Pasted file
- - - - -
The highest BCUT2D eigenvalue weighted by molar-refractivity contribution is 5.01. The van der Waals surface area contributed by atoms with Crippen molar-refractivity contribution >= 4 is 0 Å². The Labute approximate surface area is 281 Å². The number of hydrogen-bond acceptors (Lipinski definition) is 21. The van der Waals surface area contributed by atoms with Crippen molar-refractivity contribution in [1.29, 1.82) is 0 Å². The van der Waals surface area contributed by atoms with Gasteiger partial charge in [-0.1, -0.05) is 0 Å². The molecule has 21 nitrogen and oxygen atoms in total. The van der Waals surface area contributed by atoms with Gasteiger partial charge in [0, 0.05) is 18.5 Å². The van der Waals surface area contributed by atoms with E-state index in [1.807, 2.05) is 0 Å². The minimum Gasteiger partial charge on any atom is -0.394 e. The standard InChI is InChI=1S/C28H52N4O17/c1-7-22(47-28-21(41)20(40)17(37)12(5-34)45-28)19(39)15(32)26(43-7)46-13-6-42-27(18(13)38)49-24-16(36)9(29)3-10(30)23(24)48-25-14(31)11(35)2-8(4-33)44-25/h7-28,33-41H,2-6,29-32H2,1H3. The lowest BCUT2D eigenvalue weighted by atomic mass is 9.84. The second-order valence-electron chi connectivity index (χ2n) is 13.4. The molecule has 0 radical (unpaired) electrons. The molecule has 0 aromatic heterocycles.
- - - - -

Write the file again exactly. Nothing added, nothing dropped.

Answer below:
The highest BCUT2D eigenvalue weighted by molar-refractivity contribution is 5.01. The van der Waals surface area contributed by atoms with Crippen molar-refractivity contribution >= 4 is 0 Å². The Labute approximate surface area is 281 Å². The number of hydrogen-bond acceptors (Lipinski definition) is 21. The van der Waals surface area contributed by atoms with Crippen molar-refractivity contribution in [1.29, 1.82) is 0 Å². The van der Waals surface area contributed by atoms with Gasteiger partial charge in [-0.1, -0.05) is 0 Å². The molecule has 21 nitrogen and oxygen atoms in total. The van der Waals surface area contributed by atoms with Gasteiger partial charge in [0, 0.05) is 18.5 Å². The van der Waals surface area contributed by atoms with E-state index in [1.807, 2.05) is 0 Å². The minimum Gasteiger partial charge on any atom is -0.394 e. The standard InChI is InChI=1S/C28H52N4O17/c1-7-22(47-28-21(41)20(40)17(37)12(5-34)45-28)19(39)15(32)26(43-7)46-13-6-42-27(18(13)38)49-24-16(36)9(29)3-10(30)23(24)48-25-14(31)11(35)2-8(4-33)44-25/h7-28,33-41H,2-6,29-32H2,1H3. The lowest BCUT2D eigenvalue weighted by atomic mass is 9.84. The second-order valence-electron chi connectivity index (χ2n) is 13.4. The molecule has 0 radical (unpaired) electrons. The molecule has 0 aromatic heterocycles.